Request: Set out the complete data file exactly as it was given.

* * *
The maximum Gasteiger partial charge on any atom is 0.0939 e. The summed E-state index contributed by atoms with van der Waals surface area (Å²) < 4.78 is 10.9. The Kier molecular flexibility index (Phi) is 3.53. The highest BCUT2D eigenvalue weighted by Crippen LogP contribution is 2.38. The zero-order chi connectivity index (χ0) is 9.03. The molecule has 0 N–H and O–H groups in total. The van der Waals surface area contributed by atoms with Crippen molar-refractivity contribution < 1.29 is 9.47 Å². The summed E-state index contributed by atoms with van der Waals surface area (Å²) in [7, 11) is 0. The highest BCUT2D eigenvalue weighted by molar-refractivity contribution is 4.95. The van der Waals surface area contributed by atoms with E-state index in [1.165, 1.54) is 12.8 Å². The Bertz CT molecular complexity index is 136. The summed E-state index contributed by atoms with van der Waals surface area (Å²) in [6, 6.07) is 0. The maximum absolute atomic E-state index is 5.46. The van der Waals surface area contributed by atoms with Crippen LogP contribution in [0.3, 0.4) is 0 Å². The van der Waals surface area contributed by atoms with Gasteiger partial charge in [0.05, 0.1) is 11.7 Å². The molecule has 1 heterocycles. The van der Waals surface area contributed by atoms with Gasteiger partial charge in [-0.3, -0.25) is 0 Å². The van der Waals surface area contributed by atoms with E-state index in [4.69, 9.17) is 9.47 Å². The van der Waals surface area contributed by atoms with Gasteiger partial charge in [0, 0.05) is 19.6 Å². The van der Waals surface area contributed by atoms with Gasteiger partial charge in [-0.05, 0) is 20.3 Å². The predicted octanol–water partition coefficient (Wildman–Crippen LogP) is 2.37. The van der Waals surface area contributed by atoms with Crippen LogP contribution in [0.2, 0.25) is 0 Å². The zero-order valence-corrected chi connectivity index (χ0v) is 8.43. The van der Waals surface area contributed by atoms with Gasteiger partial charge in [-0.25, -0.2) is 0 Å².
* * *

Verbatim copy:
The maximum Gasteiger partial charge on any atom is 0.0939 e. The summed E-state index contributed by atoms with van der Waals surface area (Å²) < 4.78 is 10.9. The Kier molecular flexibility index (Phi) is 3.53. The highest BCUT2D eigenvalue weighted by Crippen LogP contribution is 2.38. The zero-order chi connectivity index (χ0) is 9.03. The molecule has 0 N–H and O–H groups in total. The van der Waals surface area contributed by atoms with Crippen molar-refractivity contribution < 1.29 is 9.47 Å². The summed E-state index contributed by atoms with van der Waals surface area (Å²) in [7, 11) is 0. The highest BCUT2D eigenvalue weighted by molar-refractivity contribution is 4.95. The van der Waals surface area contributed by atoms with E-state index in [1.165, 1.54) is 12.8 Å². The Bertz CT molecular complexity index is 136. The summed E-state index contributed by atoms with van der Waals surface area (Å²) in [6, 6.07) is 0. The maximum absolute atomic E-state index is 5.46. The van der Waals surface area contributed by atoms with Crippen LogP contribution in [0.3, 0.4) is 0 Å². The van der Waals surface area contributed by atoms with Gasteiger partial charge in [0.05, 0.1) is 11.7 Å². The molecule has 1 heterocycles. The van der Waals surface area contributed by atoms with Gasteiger partial charge in [-0.3, -0.25) is 0 Å². The van der Waals surface area contributed by atoms with E-state index in [4.69, 9.17) is 9.47 Å². The van der Waals surface area contributed by atoms with Gasteiger partial charge in [0, 0.05) is 19.6 Å². The van der Waals surface area contributed by atoms with Gasteiger partial charge in [-0.05, 0) is 20.3 Å². The predicted octanol–water partition coefficient (Wildman–Crippen LogP) is 2.37. The van der Waals surface area contributed by atoms with Crippen LogP contribution in [0.2, 0.25) is 0 Å². The zero-order valence-corrected chi connectivity index (χ0v) is 8.43. The van der Waals surface area contributed by atoms with Gasteiger partial charge in [-0.25, -0.2) is 0 Å².